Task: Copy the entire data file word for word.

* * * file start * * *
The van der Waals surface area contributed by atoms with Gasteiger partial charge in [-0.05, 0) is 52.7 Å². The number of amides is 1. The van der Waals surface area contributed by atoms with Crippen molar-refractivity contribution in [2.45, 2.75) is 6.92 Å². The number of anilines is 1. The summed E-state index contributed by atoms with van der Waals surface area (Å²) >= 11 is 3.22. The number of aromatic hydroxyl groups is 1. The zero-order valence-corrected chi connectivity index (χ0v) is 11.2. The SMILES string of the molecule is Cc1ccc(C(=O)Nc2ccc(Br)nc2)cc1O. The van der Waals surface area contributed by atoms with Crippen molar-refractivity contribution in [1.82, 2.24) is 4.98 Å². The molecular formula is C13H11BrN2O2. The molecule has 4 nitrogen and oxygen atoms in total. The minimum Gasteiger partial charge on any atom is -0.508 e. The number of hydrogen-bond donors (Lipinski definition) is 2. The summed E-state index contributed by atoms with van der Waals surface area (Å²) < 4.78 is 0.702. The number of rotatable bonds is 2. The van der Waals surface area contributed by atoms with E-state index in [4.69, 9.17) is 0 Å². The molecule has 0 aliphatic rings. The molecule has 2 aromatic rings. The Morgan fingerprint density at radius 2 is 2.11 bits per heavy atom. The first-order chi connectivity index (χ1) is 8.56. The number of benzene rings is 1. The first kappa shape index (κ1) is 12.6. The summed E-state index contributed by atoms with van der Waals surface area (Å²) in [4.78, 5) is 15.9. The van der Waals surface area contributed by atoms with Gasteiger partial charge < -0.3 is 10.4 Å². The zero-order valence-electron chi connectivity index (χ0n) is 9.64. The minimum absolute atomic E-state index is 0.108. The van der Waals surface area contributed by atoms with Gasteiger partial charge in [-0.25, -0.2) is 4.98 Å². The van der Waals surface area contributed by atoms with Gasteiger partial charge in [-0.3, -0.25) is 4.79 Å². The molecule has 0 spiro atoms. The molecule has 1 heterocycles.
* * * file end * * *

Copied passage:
The van der Waals surface area contributed by atoms with Gasteiger partial charge in [-0.05, 0) is 52.7 Å². The number of amides is 1. The van der Waals surface area contributed by atoms with Crippen molar-refractivity contribution in [2.45, 2.75) is 6.92 Å². The number of anilines is 1. The summed E-state index contributed by atoms with van der Waals surface area (Å²) >= 11 is 3.22. The number of aromatic hydroxyl groups is 1. The zero-order valence-corrected chi connectivity index (χ0v) is 11.2. The SMILES string of the molecule is Cc1ccc(C(=O)Nc2ccc(Br)nc2)cc1O. The van der Waals surface area contributed by atoms with Crippen molar-refractivity contribution in [1.82, 2.24) is 4.98 Å². The molecular formula is C13H11BrN2O2. The molecule has 4 nitrogen and oxygen atoms in total. The minimum Gasteiger partial charge on any atom is -0.508 e. The number of hydrogen-bond donors (Lipinski definition) is 2. The summed E-state index contributed by atoms with van der Waals surface area (Å²) < 4.78 is 0.702. The number of rotatable bonds is 2. The van der Waals surface area contributed by atoms with E-state index in [4.69, 9.17) is 0 Å². The molecule has 0 aliphatic rings. The molecule has 2 aromatic rings. The Morgan fingerprint density at radius 2 is 2.11 bits per heavy atom. The first-order chi connectivity index (χ1) is 8.56. The number of benzene rings is 1. The first kappa shape index (κ1) is 12.6. The summed E-state index contributed by atoms with van der Waals surface area (Å²) in [4.78, 5) is 15.9. The van der Waals surface area contributed by atoms with Gasteiger partial charge < -0.3 is 10.4 Å². The zero-order valence-electron chi connectivity index (χ0n) is 9.64. The minimum absolute atomic E-state index is 0.108. The van der Waals surface area contributed by atoms with Gasteiger partial charge in [-0.25, -0.2) is 4.98 Å². The van der Waals surface area contributed by atoms with Gasteiger partial charge in [-0.3, -0.25) is 4.79 Å². The molecule has 0 spiro atoms. The molecule has 1 heterocycles.